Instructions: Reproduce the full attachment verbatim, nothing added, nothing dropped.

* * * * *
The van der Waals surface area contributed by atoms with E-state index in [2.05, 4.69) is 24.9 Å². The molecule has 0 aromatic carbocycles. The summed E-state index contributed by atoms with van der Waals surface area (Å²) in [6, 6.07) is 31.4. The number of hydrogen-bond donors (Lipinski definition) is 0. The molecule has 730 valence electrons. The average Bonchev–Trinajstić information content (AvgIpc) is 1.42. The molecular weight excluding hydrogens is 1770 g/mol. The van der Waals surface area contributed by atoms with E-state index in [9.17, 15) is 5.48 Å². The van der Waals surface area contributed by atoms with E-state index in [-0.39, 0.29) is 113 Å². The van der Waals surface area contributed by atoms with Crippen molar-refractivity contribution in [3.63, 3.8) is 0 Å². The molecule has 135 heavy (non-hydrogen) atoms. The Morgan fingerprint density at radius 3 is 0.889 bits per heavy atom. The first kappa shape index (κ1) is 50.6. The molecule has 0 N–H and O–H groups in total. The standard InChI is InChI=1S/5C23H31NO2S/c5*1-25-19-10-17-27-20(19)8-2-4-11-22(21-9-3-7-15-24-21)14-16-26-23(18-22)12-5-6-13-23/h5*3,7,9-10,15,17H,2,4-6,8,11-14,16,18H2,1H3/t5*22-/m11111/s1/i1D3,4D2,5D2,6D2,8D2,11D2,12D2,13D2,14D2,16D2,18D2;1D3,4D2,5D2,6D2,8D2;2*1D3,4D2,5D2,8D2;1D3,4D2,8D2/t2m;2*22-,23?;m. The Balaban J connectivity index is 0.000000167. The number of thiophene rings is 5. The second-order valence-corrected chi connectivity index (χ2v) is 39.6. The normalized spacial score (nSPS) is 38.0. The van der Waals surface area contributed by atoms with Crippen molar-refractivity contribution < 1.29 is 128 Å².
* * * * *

The van der Waals surface area contributed by atoms with E-state index in [2.05, 4.69) is 24.9 Å². The molecule has 0 aromatic carbocycles. The summed E-state index contributed by atoms with van der Waals surface area (Å²) in [6, 6.07) is 31.4. The number of hydrogen-bond donors (Lipinski definition) is 0. The molecule has 730 valence electrons. The average Bonchev–Trinajstić information content (AvgIpc) is 1.42. The molecular weight excluding hydrogens is 1770 g/mol. The van der Waals surface area contributed by atoms with E-state index in [9.17, 15) is 5.48 Å². The van der Waals surface area contributed by atoms with E-state index in [-0.39, 0.29) is 113 Å². The van der Waals surface area contributed by atoms with Crippen molar-refractivity contribution in [3.63, 3.8) is 0 Å². The molecule has 135 heavy (non-hydrogen) atoms. The Morgan fingerprint density at radius 3 is 0.889 bits per heavy atom. The first kappa shape index (κ1) is 50.6. The molecule has 0 N–H and O–H groups in total. The standard InChI is InChI=1S/5C23H31NO2S/c5*1-25-19-10-17-27-20(19)8-2-4-11-22(21-9-3-7-15-24-21)14-16-26-23(18-22)12-5-6-13-23/h5*3,7,9-10,15,17H,2,4-6,8,11-14,16,18H2,1H3/t5*22-/m11111/s1/i1D3,4D2,5D2,6D2,8D2,11D2,12D2,13D2,14D2,16D2,18D2;1D3,4D2,5D2,6D2,8D2;2*1D3,4D2,5D2,8D2;1D3,4D2,8D2/t2m;2*22-,23?;m. The Balaban J connectivity index is 0.000000167. The number of thiophene rings is 5. The second-order valence-corrected chi connectivity index (χ2v) is 39.6. The normalized spacial score (nSPS) is 38.0. The van der Waals surface area contributed by atoms with Crippen molar-refractivity contribution < 1.29 is 128 Å².